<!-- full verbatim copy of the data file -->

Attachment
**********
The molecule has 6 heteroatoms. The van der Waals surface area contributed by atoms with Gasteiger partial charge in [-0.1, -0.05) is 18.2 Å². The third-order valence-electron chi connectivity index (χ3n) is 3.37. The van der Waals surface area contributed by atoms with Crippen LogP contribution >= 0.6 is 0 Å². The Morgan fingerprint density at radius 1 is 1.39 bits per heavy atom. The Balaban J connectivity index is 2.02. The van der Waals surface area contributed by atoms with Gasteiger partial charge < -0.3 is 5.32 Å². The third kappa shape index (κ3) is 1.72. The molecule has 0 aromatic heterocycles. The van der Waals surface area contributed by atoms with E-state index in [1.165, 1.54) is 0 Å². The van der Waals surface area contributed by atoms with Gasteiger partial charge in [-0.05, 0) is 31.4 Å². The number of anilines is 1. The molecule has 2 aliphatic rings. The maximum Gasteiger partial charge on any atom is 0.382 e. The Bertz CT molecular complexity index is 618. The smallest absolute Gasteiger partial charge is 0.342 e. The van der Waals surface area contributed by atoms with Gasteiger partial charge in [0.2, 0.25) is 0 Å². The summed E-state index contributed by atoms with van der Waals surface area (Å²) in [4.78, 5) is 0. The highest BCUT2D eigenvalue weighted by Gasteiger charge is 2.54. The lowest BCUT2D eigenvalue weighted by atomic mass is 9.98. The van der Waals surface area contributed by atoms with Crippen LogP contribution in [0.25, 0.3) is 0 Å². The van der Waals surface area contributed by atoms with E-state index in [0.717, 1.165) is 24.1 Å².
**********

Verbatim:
The molecule has 6 heteroatoms. The van der Waals surface area contributed by atoms with Gasteiger partial charge in [-0.1, -0.05) is 18.2 Å². The third-order valence-electron chi connectivity index (χ3n) is 3.37. The van der Waals surface area contributed by atoms with Crippen LogP contribution >= 0.6 is 0 Å². The Morgan fingerprint density at radius 1 is 1.39 bits per heavy atom. The Balaban J connectivity index is 2.02. The van der Waals surface area contributed by atoms with Gasteiger partial charge < -0.3 is 5.32 Å². The third kappa shape index (κ3) is 1.72. The molecule has 0 aromatic heterocycles. The van der Waals surface area contributed by atoms with E-state index in [1.165, 1.54) is 0 Å². The van der Waals surface area contributed by atoms with Gasteiger partial charge in [-0.05, 0) is 31.4 Å². The number of anilines is 1. The molecule has 2 aliphatic rings. The maximum Gasteiger partial charge on any atom is 0.382 e. The Bertz CT molecular complexity index is 618. The smallest absolute Gasteiger partial charge is 0.342 e. The van der Waals surface area contributed by atoms with Gasteiger partial charge in [0.2, 0.25) is 0 Å². The summed E-state index contributed by atoms with van der Waals surface area (Å²) in [4.78, 5) is 0. The highest BCUT2D eigenvalue weighted by Gasteiger charge is 2.54. The lowest BCUT2D eigenvalue weighted by atomic mass is 9.98. The van der Waals surface area contributed by atoms with Crippen LogP contribution in [0.25, 0.3) is 0 Å². The van der Waals surface area contributed by atoms with E-state index in [0.717, 1.165) is 24.1 Å².